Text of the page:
I speak pretty good French and I enjoy messing along in Spanish but it’s really hard for me to read either because I’m a hyper fast reader in English and I don’t like to slow down. Plus I get fairly exhausted when I’m striving to hold conversations in a non-native (to me) language. Overstimulated, I think. So when I travel, I take a lot of l9th-century British paperbacks with me. I jump into that pool of great English, great Englishness, when I get worn out in Bahasa Indonesia, Italian,
Setswana, whatever. English is HOME to my brain. English, English, English. I’ll never give it up.

Brome's avatar

Very interesting concept that you introduced to us with this blog post, Jballou.

As a native French speaker, I can relate to that story. I started learning English at school in my teenage years, and what I learned there was scholar and academic. When I went to university, I spent some time watching TV and movies in English (mostly US English), which improved my skills, to the point where I became fluent or nearly fluent.

But when I talk to someone in English, and more particularly when I write in English like I’m doing now (because I can take the time to check what I’ve written and ponder wether every word was correct and relevant), I have the constant fear of sounding or looking awkward. After all, because I learned a phrase in a Kurt Russel movie doesn’t mean it’s ok to use it on a web forum in a discussion about politics. And even in casual conversation, the punch lines I learned in 80’s movies could have been “da bomb” back in these days, but could sound terribly dated today.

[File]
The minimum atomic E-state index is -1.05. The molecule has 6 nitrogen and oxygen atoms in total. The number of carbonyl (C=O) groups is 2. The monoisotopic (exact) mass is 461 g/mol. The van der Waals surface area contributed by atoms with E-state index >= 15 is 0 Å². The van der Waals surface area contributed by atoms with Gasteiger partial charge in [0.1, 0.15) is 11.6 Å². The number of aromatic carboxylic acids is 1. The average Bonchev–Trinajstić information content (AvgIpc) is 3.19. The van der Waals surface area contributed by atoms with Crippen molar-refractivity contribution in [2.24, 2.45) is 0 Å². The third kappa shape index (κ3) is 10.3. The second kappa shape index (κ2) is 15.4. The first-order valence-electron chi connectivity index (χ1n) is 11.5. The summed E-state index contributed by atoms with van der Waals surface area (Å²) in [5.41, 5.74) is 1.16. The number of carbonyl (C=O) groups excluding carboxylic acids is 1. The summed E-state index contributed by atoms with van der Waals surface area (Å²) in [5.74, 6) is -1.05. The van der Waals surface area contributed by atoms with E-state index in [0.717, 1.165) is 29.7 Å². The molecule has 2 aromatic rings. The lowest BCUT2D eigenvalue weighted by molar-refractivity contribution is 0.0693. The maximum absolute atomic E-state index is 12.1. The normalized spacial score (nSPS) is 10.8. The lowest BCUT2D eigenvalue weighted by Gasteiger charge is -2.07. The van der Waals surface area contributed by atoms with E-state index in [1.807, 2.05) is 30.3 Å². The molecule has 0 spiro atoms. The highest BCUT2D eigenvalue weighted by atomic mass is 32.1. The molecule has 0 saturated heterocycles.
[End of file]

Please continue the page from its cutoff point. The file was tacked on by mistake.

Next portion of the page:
So, yes, when I express myself in English, I’m almost always wondering if my speech sounds as coherent and wise as it would sound in French, or if I just sound like some hardly intelligible moron.

jballou's avatar

Thanks! I want to make it clear I didn’t write it- a good friend of mine did. I’m sure she would be happy to read this feedback- please feel free to leave her comments on the blog!

nina's avatar

I was raised as a Russian speaker and majored in English. When I immigrated to the US – it was a double blessing of coming to this country and of living in the land of the language you study and love.

An author I adore, Adam Gopnik said something like, ‘We breathe in our first language and swim in the second one”. This is poignantly true, except for the fact that when you are removed from your first language, you do not quite breathe in that language anymore. So, does that make me a fish?

shadling21's avatar

@nina – You may be a jellyfish.

I like how Maya wrote in her blog, “In Chinese she was a teenager, using the equivalent diction of “like” and “OMG,” in English she became a serious and formal academic, in French she was silly and lighthearted and fun. A different identity for each vocabulary she had in each language.”

Obviously, one’s command of a language affects the way a person is perceived. But does it really affect our identity at its root? Our identities seem to change all the time…

pathfinder's avatar

In old mythology of my country{CZ}.My name use to be tie on one person.That guy was breeder of sheeps.That was in period of great Bohemia.I thing my name does do a sence with my charizma.

celiajane's avatar

i thought the article was really good, helped me alot thanks!